Call for Papers: Land Systems and Transformation to Sustainability

This Special Issue invites original papers (original research articles and review papers) that offer insight into potential transitions to sustainability by exploring land use as an integration of nature-based solutions with the dynamics, function, and resilience of land as coupled socio-ecological systems. Although issues at the nexus of food, water, energy, and nature-based systems are frequently identified, and calls are made for policies that achieve sustainable development goals, there remains a pressing need to identify examples of land systems that can achieve these outcomes at multiple spatial and temporal scales in order for transformations in land systems to achieve multiple environmental, social, and economic objectives.  The Special Issue invites papers that address the multidimensional nature of land systems and sustainability issues, as well as those that consider transformation to land systems and have sustainability as a core goal/suite of goals. Conceptual papers that attempt to generate holistic designs and harness an understanding of land use (as well as those that address the integration of climate, water, energy, food, biodiversity, and other states and driving forces of socio-ecological systems) are particularly welcome.  The expectation is that the Special Issue will assemble a collection of exemplars that describe and analyse transformative land systems, as well as examples of conceptual approaches that help with achieving sustainability through land use via changes in land management and policy.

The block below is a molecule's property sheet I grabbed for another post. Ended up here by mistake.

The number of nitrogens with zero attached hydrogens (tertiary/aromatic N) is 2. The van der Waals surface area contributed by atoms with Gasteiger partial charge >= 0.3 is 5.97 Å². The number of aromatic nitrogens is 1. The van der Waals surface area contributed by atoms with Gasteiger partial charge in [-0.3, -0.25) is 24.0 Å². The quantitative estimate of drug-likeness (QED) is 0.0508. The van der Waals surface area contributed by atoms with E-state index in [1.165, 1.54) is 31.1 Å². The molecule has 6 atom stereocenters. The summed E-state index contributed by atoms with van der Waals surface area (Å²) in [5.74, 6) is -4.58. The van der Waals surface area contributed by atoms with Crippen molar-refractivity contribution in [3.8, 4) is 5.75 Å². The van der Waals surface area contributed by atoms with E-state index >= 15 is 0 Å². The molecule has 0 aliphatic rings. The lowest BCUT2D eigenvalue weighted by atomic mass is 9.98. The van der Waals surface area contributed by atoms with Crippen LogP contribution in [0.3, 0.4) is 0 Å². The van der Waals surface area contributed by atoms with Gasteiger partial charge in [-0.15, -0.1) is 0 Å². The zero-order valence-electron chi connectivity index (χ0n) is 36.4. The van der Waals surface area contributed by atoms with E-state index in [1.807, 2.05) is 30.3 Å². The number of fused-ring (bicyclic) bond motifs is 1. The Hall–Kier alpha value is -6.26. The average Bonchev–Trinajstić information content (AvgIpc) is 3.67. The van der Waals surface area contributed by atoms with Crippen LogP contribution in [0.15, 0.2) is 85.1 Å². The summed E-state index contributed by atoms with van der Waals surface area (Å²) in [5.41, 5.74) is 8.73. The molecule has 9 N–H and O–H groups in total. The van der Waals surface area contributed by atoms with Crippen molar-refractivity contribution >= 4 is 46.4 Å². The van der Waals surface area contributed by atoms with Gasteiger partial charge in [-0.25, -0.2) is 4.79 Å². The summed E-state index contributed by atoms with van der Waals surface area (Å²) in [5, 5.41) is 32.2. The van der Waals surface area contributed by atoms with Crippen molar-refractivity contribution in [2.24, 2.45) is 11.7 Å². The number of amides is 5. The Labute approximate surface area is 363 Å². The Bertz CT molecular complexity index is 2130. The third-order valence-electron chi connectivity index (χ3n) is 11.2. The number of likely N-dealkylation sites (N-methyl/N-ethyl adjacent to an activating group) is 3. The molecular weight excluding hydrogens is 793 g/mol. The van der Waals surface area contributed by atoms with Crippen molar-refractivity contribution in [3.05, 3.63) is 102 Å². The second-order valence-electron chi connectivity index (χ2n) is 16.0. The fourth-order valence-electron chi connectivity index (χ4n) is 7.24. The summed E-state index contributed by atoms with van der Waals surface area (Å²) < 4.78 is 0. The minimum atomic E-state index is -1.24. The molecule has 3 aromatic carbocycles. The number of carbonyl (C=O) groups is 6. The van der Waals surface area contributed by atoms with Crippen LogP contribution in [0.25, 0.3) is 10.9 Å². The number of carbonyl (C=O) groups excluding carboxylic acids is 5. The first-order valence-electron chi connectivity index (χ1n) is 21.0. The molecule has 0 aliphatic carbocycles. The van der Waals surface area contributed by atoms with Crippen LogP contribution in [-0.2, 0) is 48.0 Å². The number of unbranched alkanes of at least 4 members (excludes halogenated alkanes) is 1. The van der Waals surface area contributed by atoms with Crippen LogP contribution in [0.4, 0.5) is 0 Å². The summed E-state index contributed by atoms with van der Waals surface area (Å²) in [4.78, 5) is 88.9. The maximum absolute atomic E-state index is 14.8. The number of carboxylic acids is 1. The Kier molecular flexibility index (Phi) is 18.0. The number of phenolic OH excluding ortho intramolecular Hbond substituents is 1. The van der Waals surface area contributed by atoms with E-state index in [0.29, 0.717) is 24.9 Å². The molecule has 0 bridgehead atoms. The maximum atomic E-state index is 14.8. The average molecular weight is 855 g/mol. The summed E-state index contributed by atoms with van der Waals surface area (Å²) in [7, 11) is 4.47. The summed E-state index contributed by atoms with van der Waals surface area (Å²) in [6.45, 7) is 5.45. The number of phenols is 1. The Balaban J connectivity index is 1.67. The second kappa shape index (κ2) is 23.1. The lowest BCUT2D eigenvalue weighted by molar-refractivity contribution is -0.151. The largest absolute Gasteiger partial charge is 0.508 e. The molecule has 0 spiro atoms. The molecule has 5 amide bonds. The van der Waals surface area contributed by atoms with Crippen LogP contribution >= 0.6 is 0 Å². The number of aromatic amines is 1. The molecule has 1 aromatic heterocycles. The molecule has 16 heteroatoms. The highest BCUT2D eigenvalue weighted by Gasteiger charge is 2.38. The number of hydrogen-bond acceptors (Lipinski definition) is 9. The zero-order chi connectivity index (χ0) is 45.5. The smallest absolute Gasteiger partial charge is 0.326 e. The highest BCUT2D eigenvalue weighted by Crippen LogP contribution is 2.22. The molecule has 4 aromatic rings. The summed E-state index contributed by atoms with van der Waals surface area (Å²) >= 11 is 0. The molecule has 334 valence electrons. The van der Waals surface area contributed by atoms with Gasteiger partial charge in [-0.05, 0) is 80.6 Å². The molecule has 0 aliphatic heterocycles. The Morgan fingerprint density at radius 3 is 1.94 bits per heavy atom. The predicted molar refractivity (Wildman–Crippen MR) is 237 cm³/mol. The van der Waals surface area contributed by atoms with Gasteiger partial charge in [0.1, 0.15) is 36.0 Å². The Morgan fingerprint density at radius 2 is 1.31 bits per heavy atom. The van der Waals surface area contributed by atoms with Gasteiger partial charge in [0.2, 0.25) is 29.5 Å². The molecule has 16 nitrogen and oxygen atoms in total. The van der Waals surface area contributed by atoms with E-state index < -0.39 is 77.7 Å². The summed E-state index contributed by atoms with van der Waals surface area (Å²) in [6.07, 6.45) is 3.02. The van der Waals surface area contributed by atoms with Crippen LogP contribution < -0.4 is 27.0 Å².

This Special Issue will welcome manuscripts that explore the following themes:

  • nature-based solutions integrated into land use;
  • land use contributions to multiple sustainable development goals;
  • innovative and/or transformative land systems;
  • science and policy transformation;
  • multi-scale exemplars of multiple-goal systems.

Journal: LAND

Deadline for manuscript submissions: 15 September 2024

Special issue editor: Prof Richard Aspinall